As to speed, it's a trade-off. Indexing less characters will make the index file smaller and quicker to search. But, it may make the query take longer because more more rows may match the index. And, it can be really bad if, for example, all or many of the values begin with the same characters. Making the number of characters larger will increase the size of the index, which will generally make select queries faster, but may make inserts take a little longer.

In any case, I wouldn't create multiple indexes on one column. That would be a waste of disk space and will slow down inserts and updates.

If you really need to speed up queries (as opposed to just wanting them to be as quick as possible), you may need to look into other ways in addition to indexes. If you are dealing with addresses, you might create a separate table for each state or whatever. Then, knowing the state, you'd only search addresses in that specific state.

Or you might do is to include some sort of "hash" column in your table that is indexed and search by that column. As an example, if you had two values often used for searching, you could insert something like MD5(CONCAT(value1 ,value2) into a column. When querying, you'd search for MD5(CONCAT('actualValue1' ,'actualValue2') in your query. Be careful doing tricky stuff like this because you're basically trying to do what the database software already does with indexes (and it probably does it better).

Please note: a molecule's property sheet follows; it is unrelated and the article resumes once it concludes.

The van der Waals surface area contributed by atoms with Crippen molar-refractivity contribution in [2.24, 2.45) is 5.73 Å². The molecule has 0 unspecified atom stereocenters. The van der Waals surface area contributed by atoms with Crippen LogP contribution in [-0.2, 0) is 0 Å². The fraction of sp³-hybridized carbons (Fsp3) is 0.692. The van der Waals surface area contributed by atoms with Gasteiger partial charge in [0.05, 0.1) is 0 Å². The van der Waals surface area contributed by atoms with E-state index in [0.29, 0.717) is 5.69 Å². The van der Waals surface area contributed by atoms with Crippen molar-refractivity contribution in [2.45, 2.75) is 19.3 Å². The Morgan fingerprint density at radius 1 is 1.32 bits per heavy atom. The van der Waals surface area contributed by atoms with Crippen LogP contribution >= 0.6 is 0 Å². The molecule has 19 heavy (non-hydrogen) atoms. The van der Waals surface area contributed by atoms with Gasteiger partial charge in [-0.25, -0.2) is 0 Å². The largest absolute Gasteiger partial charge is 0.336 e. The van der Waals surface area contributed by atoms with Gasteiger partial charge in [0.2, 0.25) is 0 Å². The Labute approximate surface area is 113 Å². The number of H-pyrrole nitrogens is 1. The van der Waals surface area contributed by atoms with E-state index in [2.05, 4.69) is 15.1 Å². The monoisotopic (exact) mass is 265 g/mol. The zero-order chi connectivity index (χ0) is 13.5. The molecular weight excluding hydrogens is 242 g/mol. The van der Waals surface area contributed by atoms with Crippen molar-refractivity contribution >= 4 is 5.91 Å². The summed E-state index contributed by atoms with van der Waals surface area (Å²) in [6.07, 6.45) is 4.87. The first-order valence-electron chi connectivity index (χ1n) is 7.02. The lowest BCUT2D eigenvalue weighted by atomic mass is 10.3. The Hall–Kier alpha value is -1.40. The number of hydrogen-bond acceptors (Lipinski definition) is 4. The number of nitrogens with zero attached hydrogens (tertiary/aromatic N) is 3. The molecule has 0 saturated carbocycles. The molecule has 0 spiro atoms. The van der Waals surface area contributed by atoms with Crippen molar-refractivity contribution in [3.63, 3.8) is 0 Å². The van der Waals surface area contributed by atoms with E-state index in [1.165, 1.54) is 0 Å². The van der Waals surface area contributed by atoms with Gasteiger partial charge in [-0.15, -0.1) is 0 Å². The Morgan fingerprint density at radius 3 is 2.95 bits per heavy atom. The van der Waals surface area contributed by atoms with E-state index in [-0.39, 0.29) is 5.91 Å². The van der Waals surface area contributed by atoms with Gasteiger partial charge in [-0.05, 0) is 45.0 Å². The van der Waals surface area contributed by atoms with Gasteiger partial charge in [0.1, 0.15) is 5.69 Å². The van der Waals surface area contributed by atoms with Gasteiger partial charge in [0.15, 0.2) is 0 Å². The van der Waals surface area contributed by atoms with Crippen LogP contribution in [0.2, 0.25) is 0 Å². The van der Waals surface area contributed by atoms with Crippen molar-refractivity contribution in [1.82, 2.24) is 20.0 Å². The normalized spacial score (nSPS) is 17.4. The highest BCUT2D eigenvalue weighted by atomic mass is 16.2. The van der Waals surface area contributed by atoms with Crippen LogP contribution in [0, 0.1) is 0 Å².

Sometimes, I'll have multiple tables with the same or similar data which goes against the general notion of normalizing data in databases, but can make some queries much faster because there are tables designed specifically for the queries.

My point is that there are often ways to set up your tables and the values in them to optimize them based on how you use them.
3:56 am on Feb 11, 2016 (gmt 0)

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Making the number of characters larger will increase the size of the index, which will generally make select queries faster, but may make inserts take a little longer.


Is that a typo, or am I misunderstanding the logic? I'm trying to make SELECT queries faster, and I thought that a smaller index would do this?

I only made several indexes for the sake of testing which one would be faster. It doesn't make sense, though; on paper the first 3 characters are unique, but using an index size of 6 was generally the fastest. If I used the index size of 3, it was slower, even though that seems like the most logical choice.

FWIW, the column I'm testing has 51 different possible values, and the maximum VARCHAR size is 12.
6:25 pm on Feb 11, 2016 (gmt 0)

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An index is used to reduce the number of records that the query has to check. A larger index generally results in faster searches because each entry in the index is mapped to fewer possible matches.

For example, assume you were searching a list of common words. Start with a small index that divides the words into two bins (i.e. ones starting with A-M and ones starting with N-Z). When you search for a word like "Test," you would end up looking through all the words that start with N through Z.

Now, if you create a larger index with 26 bins, a bin for each possible first letter, then you would only look at words starting with "T" when searching for "Test."

The second search using the larger index would be faster.